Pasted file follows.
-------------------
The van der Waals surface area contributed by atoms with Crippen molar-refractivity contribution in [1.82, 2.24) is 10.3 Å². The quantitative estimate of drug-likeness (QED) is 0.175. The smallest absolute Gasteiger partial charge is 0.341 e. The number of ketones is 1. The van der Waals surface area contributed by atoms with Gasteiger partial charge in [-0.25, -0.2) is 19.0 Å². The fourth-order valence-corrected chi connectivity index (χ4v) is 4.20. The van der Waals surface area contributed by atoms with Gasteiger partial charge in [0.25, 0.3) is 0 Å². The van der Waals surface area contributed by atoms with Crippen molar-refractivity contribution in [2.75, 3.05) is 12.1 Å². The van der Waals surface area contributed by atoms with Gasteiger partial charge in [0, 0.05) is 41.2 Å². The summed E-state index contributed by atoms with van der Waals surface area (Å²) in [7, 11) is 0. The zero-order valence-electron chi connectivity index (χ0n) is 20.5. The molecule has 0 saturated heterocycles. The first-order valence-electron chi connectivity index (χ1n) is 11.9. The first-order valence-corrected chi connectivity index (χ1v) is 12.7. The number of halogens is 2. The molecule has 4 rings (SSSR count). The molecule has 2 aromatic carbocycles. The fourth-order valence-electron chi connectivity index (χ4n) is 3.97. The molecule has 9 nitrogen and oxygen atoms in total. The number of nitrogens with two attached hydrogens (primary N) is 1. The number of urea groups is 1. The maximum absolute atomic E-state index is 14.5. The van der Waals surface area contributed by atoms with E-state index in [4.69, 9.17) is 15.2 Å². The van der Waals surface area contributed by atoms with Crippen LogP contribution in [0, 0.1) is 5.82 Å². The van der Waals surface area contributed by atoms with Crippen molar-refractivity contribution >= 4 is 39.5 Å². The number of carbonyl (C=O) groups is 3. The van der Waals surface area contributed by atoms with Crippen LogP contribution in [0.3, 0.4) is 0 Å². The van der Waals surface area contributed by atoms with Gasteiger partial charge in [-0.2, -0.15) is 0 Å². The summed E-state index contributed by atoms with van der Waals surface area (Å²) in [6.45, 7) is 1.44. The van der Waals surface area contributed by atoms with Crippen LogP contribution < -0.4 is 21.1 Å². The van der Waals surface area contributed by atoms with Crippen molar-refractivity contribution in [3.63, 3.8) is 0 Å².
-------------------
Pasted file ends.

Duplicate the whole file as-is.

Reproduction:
The van der Waals surface area contributed by atoms with Crippen molar-refractivity contribution in [1.82, 2.24) is 10.3 Å². The quantitative estimate of drug-likeness (QED) is 0.175. The smallest absolute Gasteiger partial charge is 0.341 e. The number of ketones is 1. The van der Waals surface area contributed by atoms with Gasteiger partial charge in [-0.25, -0.2) is 19.0 Å². The fourth-order valence-corrected chi connectivity index (χ4v) is 4.20. The van der Waals surface area contributed by atoms with Gasteiger partial charge in [0.25, 0.3) is 0 Å². The van der Waals surface area contributed by atoms with Crippen molar-refractivity contribution in [2.75, 3.05) is 12.1 Å². The van der Waals surface area contributed by atoms with Gasteiger partial charge in [0, 0.05) is 41.2 Å². The summed E-state index contributed by atoms with van der Waals surface area (Å²) in [7, 11) is 0. The zero-order valence-electron chi connectivity index (χ0n) is 20.5. The molecule has 0 saturated heterocycles. The first-order valence-electron chi connectivity index (χ1n) is 11.9. The first-order valence-corrected chi connectivity index (χ1v) is 12.7. The number of halogens is 2. The molecule has 4 rings (SSSR count). The molecule has 2 aromatic carbocycles. The fourth-order valence-electron chi connectivity index (χ4n) is 3.97. The molecule has 9 nitrogen and oxygen atoms in total. The number of nitrogens with two attached hydrogens (primary N) is 1. The number of urea groups is 1. The maximum absolute atomic E-state index is 14.5. The van der Waals surface area contributed by atoms with E-state index in [4.69, 9.17) is 15.2 Å². The van der Waals surface area contributed by atoms with Crippen LogP contribution in [0, 0.1) is 5.82 Å². The van der Waals surface area contributed by atoms with Crippen molar-refractivity contribution >= 4 is 39.5 Å². The number of carbonyl (C=O) groups is 3. The van der Waals surface area contributed by atoms with Crippen LogP contribution in [0.3, 0.4) is 0 Å². The van der Waals surface area contributed by atoms with Gasteiger partial charge in [-0.2, -0.15) is 0 Å². The summed E-state index contributed by atoms with van der Waals surface area (Å²) in [6.45, 7) is 1.44. The van der Waals surface area contributed by atoms with Crippen LogP contribution < -0.4 is 21.1 Å². The van der Waals surface area contributed by atoms with Crippen molar-refractivity contribution in [3.63, 3.8) is 0 Å².